Have you returned to your usual workplace yet? While some businesses, such as Royal Bank of Scotland, have announced an extension to their remote-working policies, others are preparing for more employees to return to the office following the government’s announcement that employers can bring staff back to the workplace if it is safe to do so from 1 August 2020.
Just as employers will be taking a mixed approach to this, employees are likely to have a range of feelings on the topic. The current lack of clarity on issues, such as when face coverings must be worn, may be impacting individuals’ views on how they feel about returning to the workplace. While there is no current stipulation that masks must be worn inside offices, employers may wish to consider surveying staff to see if this would make a difference to their willingness to return to their workplace, and how they feel around doing so.
Where an organisation is based in comparison to its workforce will also undoubtedly be a deciding factor in its approach to returning employees to the physical working environment. Where individuals are able to walk or commute by car or bicycle, they may be happier to do so than if they face a lengthy journey by public transport.
This is borne out by research by think-tank Centre for Cities, which showed that office workers in large cities are less willing to return to the office. Overall, the majority of office-based staff across the UK indicated they would not be inclined to do so.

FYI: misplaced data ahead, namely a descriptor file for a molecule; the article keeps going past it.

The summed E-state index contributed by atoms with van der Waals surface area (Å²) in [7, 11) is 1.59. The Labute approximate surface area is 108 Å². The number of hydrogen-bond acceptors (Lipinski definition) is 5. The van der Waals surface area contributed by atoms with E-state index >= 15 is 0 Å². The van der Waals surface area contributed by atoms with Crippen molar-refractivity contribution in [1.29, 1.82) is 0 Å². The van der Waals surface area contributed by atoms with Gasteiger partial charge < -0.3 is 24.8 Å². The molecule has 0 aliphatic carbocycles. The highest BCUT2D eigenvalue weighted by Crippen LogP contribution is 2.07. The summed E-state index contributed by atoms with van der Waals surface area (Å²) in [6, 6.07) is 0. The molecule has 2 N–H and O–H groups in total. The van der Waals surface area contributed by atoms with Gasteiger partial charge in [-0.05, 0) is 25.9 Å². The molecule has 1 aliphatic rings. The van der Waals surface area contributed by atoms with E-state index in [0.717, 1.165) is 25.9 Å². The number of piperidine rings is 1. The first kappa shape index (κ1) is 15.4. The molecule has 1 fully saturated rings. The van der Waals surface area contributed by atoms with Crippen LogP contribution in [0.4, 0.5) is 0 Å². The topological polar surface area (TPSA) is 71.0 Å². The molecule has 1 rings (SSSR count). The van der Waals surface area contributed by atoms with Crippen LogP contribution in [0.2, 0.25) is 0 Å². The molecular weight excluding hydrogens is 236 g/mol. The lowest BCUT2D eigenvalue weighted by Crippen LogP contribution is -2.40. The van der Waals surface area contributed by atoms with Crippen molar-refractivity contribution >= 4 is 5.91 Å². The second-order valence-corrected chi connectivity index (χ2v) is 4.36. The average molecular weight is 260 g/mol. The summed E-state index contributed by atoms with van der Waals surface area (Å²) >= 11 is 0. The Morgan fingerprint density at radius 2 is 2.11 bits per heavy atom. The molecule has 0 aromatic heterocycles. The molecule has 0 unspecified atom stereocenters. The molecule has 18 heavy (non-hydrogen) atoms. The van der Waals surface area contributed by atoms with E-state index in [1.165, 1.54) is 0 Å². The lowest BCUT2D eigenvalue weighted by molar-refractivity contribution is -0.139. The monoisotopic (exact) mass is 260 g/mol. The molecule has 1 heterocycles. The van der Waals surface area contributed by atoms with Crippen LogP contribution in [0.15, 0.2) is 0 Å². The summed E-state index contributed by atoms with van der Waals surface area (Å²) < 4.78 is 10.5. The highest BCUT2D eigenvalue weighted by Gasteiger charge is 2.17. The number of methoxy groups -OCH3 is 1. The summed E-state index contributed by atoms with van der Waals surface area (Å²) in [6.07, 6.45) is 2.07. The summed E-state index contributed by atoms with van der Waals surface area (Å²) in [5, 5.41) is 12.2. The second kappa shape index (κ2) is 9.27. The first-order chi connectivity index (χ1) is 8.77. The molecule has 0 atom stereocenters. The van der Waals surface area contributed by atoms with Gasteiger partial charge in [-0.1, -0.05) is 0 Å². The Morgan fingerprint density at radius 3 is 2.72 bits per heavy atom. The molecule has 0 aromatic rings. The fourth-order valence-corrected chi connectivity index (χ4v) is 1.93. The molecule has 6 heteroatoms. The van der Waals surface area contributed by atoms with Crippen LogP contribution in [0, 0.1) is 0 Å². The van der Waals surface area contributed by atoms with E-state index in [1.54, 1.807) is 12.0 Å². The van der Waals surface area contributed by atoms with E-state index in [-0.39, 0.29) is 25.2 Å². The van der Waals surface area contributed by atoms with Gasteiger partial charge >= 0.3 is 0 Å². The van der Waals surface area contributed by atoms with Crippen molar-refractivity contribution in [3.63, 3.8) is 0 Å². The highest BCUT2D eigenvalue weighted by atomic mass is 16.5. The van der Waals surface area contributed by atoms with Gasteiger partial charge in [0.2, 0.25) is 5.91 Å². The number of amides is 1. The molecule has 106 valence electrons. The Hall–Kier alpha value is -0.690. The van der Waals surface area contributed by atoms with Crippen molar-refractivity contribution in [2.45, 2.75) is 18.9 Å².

Further research by the think tank, however, demonstrated the impact such a move would have on the recovery of local economies. As may be expected in this situation, commuter towns are currently demonstrating positive steps towards high street recovery, as they reap the benefits of larger numbers of their population working from home. Large cities, perhaps unsurprisingly, currently appear towards the bottom of this list of locations experiencing economic recovery due to their dependence on commuters.
Ultimately, the decision of whether to return to office-based working will be down to the employer based on business need, as well as its perceived duty of care to its workforce. Presently, this may be a highly emotive issue for employees, so organisations will need to take care how decisions are presented in order to avoid adversely impacting factors such as employee engagement and productivity.